Bridgepoint Education, Inc. Demand Inflects Solidly Positive as Quality Improvements Begin to Take Hold

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Bridgepoint’s fourth quarter 2013 earnings were in line with consensus estimates after adjusting for one-time accruals, and a 10.2% increase in starts relative to a third-quarter decline of 39.0% and consensus of 1.7% growth was an impressive result. The gain came as the company lapped significant enrollment counselor headcount reductions and orientation filters put in place in the fourth quarter of 2012.

The company recently secured accreditation approval and has made massive changes to improve the value proposition for students, and this quarter’s result is an important step toward returning to enrollment and earnings growth, which were significantly disrupted by the accreditation transfer process and the new quality initiatives. We believe these changes should set the company up for a sustained turn in enrollment and significant operating leverage into 2015 (with 2014 representing a likely trough for enrollment and earnings).

Reported loss per share was $0.12, well below consensus of a $0.02 loss. The reported number included a $0.10 per share headwind from a $9 million accrual related to a previously disclosed civil investigative demand from the Iowa Attorney General. Excluding the charge, earnings would have been in line with consensus estimates. We believe the significant product quality changes Bridgepoint has made as well as changes to incentive compensation and misrepresentation rules over the past few years should shield the company from future Attorney General investigations.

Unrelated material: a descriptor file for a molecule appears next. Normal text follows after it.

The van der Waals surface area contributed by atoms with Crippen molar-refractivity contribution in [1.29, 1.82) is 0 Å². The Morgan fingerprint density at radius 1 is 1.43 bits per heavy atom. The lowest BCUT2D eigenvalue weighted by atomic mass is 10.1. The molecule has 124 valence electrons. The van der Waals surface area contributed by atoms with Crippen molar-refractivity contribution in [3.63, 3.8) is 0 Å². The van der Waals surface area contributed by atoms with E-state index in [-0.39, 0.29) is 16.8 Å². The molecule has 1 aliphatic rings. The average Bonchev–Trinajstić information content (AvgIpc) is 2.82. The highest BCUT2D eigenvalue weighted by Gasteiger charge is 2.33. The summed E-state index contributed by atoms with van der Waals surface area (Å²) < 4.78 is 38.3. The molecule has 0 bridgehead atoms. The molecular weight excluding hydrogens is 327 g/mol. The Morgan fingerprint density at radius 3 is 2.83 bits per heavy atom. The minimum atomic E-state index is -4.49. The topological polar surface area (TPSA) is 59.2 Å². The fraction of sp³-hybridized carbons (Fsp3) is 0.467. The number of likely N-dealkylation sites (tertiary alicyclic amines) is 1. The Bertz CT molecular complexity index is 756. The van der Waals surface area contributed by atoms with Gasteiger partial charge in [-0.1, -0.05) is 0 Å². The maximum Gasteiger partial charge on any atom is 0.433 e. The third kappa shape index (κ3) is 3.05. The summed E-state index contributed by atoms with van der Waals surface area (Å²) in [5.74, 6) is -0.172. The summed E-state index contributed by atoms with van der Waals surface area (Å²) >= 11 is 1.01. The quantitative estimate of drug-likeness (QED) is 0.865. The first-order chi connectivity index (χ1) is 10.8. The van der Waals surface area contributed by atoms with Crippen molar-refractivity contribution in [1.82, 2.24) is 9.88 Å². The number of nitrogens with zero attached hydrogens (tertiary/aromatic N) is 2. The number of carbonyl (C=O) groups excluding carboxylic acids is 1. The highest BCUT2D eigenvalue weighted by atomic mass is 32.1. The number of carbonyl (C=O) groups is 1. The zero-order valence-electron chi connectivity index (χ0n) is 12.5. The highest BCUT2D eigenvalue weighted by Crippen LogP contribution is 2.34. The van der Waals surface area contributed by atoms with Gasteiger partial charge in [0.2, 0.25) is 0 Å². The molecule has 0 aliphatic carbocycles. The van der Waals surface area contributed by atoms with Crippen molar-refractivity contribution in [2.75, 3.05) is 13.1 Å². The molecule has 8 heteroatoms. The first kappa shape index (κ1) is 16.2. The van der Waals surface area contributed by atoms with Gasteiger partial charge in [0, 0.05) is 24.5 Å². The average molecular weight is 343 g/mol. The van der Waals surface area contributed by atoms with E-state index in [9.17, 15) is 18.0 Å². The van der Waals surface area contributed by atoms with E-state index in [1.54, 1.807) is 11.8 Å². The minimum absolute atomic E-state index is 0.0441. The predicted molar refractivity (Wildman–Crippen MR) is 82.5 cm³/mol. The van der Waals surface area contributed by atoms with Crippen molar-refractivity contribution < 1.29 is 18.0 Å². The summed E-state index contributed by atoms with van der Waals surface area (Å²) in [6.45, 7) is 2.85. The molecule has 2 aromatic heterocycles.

We also note the company faced a headwind from military tuition assistance disruptions in the fourth quarter, which likely caused a $5 million revenue shortfall. Excluding this disruption and the AG accrual, we believe EPS were $0.03 for the quarter.

We believe the military disruption also led to lower persistence rates as a result of military students delaying enrollment. Persistence declined 130 basis points in the quarter relative to a 150-basis-point increase, but we believe true retention excluding graduations and military disruptions expanded by 300 basis points or more in the quarter and expect significant improvement in this metric in 2014 as quality initiatives take hold (particularly beginning in the second quarter, which laps military disruptions related to sequestration in second quarter 2013).

 

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